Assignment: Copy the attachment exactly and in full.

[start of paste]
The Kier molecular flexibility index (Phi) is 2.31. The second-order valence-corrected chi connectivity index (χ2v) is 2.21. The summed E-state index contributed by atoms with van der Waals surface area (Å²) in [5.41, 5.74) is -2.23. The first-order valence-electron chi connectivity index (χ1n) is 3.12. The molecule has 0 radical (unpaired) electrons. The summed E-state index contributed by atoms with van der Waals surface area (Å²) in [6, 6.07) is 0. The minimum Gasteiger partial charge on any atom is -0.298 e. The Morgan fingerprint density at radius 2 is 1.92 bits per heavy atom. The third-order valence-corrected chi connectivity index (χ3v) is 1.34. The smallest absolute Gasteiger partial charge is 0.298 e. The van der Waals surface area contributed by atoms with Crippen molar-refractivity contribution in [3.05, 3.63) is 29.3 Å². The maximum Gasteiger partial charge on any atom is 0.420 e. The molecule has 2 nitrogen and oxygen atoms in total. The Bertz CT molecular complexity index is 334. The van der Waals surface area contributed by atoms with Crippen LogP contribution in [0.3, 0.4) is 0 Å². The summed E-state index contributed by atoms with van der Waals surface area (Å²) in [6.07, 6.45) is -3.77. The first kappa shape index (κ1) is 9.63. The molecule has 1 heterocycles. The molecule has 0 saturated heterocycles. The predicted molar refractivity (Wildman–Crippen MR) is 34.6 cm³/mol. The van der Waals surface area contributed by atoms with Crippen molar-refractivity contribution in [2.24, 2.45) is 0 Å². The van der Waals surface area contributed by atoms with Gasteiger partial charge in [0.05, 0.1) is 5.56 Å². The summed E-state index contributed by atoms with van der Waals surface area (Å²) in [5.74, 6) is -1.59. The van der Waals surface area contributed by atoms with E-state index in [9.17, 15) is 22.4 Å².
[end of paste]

The Kier molecular flexibility index (Phi) is 2.31. The second-order valence-corrected chi connectivity index (χ2v) is 2.21. The summed E-state index contributed by atoms with van der Waals surface area (Å²) in [5.41, 5.74) is -2.23. The first-order valence-electron chi connectivity index (χ1n) is 3.12. The molecule has 0 radical (unpaired) electrons. The summed E-state index contributed by atoms with van der Waals surface area (Å²) in [6, 6.07) is 0. The minimum Gasteiger partial charge on any atom is -0.298 e. The Morgan fingerprint density at radius 2 is 1.92 bits per heavy atom. The third-order valence-corrected chi connectivity index (χ3v) is 1.34. The smallest absolute Gasteiger partial charge is 0.298 e. The van der Waals surface area contributed by atoms with Crippen molar-refractivity contribution in [3.05, 3.63) is 29.3 Å². The maximum Gasteiger partial charge on any atom is 0.420 e. The molecule has 2 nitrogen and oxygen atoms in total. The Bertz CT molecular complexity index is 334. The van der Waals surface area contributed by atoms with Crippen LogP contribution in [0.3, 0.4) is 0 Å². The summed E-state index contributed by atoms with van der Waals surface area (Å²) in [6.07, 6.45) is -3.77. The first kappa shape index (κ1) is 9.63. The molecule has 1 heterocycles. The molecule has 0 saturated heterocycles. The predicted molar refractivity (Wildman–Crippen MR) is 34.6 cm³/mol. The van der Waals surface area contributed by atoms with Crippen molar-refractivity contribution in [2.24, 2.45) is 0 Å². The van der Waals surface area contributed by atoms with Gasteiger partial charge in [0.05, 0.1) is 5.56 Å². The summed E-state index contributed by atoms with van der Waals surface area (Å²) in [5.74, 6) is -1.59. The van der Waals surface area contributed by atoms with E-state index in [9.17, 15) is 22.4 Å².